Do not use this medicine after the expiry date which is stated on the carton, blister and wrapper after ‘EXP’. The expiry date refers to the last day of that month.

Do not store above 25°C.

Store in the original aluminium foil wrapper in order to protect from light.

Use all the prolonged-release tablets within 45 days of opening the aluminium wrapping.

Do not throw away any medicines via wastewater or household waste. Ask your pharmacist how to throw away medicines you no longer use. These measures will help protect the environment.

6. Contents of the pack and other information
What Envarsus contains
  • The active substance is tacrolimus.

Envarsus 0.75 mg prolonged-release tablets

Each prolonged-release tablet contains 0.75 mg tacrolimus (as monohydrate).

Envarsus 1 mg prolonged-release tablets

Each prolonged-release tablet contains 1.0 mg tacrolimus (as monohydrate).

Envarsus 4 mg prolonged-release tablets

Each prolonged-release tablet contains 4.0 mg tacrolimus (as monohydrate).

  • The other excipients are hypromellose, lactose monohydrate, macrogol 6000, poloxamer 188, magnesium stearate, tartaric acid (E334), butylated hydroxytoluene (E321), dimethicone 350.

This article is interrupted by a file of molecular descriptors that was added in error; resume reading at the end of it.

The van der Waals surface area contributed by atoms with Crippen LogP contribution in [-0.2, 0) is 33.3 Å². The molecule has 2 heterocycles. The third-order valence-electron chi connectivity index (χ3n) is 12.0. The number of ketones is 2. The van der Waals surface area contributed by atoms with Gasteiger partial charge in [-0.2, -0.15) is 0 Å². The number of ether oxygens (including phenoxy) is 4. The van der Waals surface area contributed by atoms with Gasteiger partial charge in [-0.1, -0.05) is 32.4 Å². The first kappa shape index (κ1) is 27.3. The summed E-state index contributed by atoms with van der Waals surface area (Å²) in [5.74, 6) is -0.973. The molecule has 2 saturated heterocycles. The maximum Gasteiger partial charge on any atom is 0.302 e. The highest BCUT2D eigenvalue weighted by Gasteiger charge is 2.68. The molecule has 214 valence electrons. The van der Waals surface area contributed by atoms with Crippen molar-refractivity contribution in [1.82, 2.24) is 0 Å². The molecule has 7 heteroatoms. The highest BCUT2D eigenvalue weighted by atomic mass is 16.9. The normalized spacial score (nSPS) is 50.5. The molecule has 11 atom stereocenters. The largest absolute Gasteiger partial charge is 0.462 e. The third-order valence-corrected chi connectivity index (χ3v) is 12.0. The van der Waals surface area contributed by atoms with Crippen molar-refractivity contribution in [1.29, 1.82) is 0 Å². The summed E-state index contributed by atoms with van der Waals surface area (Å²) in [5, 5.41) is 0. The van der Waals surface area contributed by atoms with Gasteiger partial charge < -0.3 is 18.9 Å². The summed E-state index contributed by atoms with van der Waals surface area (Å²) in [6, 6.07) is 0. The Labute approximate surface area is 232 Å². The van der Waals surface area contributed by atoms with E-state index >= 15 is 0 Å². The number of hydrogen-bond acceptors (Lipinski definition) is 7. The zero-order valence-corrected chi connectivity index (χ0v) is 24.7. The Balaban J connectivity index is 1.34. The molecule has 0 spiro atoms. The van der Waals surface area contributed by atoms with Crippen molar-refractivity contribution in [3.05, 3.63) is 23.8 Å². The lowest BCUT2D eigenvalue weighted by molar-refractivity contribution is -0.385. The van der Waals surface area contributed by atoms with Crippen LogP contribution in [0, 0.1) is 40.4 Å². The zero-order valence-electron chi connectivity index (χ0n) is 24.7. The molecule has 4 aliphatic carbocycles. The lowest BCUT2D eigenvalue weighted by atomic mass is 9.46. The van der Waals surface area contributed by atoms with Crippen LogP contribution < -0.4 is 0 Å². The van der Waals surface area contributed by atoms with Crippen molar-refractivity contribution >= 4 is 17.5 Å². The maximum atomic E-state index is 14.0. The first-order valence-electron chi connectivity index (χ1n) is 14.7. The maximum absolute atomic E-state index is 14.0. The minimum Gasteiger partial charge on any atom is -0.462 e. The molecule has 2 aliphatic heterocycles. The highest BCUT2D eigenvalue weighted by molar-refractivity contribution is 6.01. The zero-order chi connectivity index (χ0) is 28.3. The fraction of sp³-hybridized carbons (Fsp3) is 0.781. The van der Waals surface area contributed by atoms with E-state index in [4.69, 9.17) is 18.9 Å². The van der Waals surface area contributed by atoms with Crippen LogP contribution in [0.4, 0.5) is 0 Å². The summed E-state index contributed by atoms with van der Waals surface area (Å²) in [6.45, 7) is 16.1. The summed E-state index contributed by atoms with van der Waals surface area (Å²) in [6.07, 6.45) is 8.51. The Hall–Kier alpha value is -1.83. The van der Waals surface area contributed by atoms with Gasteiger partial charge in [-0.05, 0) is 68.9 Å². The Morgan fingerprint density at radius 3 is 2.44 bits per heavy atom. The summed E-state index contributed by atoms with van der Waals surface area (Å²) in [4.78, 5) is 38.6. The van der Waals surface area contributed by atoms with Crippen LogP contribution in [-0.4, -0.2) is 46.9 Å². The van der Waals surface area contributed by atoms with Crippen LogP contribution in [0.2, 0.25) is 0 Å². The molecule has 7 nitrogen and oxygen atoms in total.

What Envarsus looks like and contents of the pack

Envarsus 0.75 mg prolonged-release tablets are oval, white to off-white uncoated tablet, debossed with “0.75” on one side and “TCS” on the other side.

Envarsus 1 mg prolonged-release tablets are oval, white to off-white uncoated tablet, debossed with “1” on one side and “TCS” on the other side

Envarsus 4 mg prolonged-release tablets are oval, white to off-white uncoated tablet, debossed with “4” on one side and “TCS” on the other side.

Envarsus is supplied in PVC/alu blisters containing 10 tablets. 3 blisters are packed together within a protective aluminium foil wrapper, including a desiccant. Packs of 30, 60 and 90 prolonged-release tablets are available.

Not all pack sizes may be marketed.

Marketing Authorisation Holder

United Kingdom (Northern Ireland) & Ireland:

Chiesi Farmaceutici S.p.A.
Via Palermo 26/A
43122 Parma

Great Britain:

Chiesi Limited
333 Styal Road
M22 5LG

Rottendorf Pharma GmbH
Ostenfelder Straβe 51 - 61
59320 Ennigerloh

For any information about this medicine, please contact the local representative of the Marketing Authorisation Holder:

United Kingdom (Northern Ireland)
Chiesi Farmaceutici S.p.A.
Tel: +39 0521 2791

Great Britain
Chiesi Ltd
Tel: + 44 (0)161 488 5555

This leaflet was last revised in January 2023.

Other sources of information

Detailed information on this medicine is available on the

European Medicines Agency
web site:



Chiesi Limited
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Chiesi Limited, 333 Styal Road, Manchester, M22 5LG
0800 009 2329
+44 (0) 161 488 5555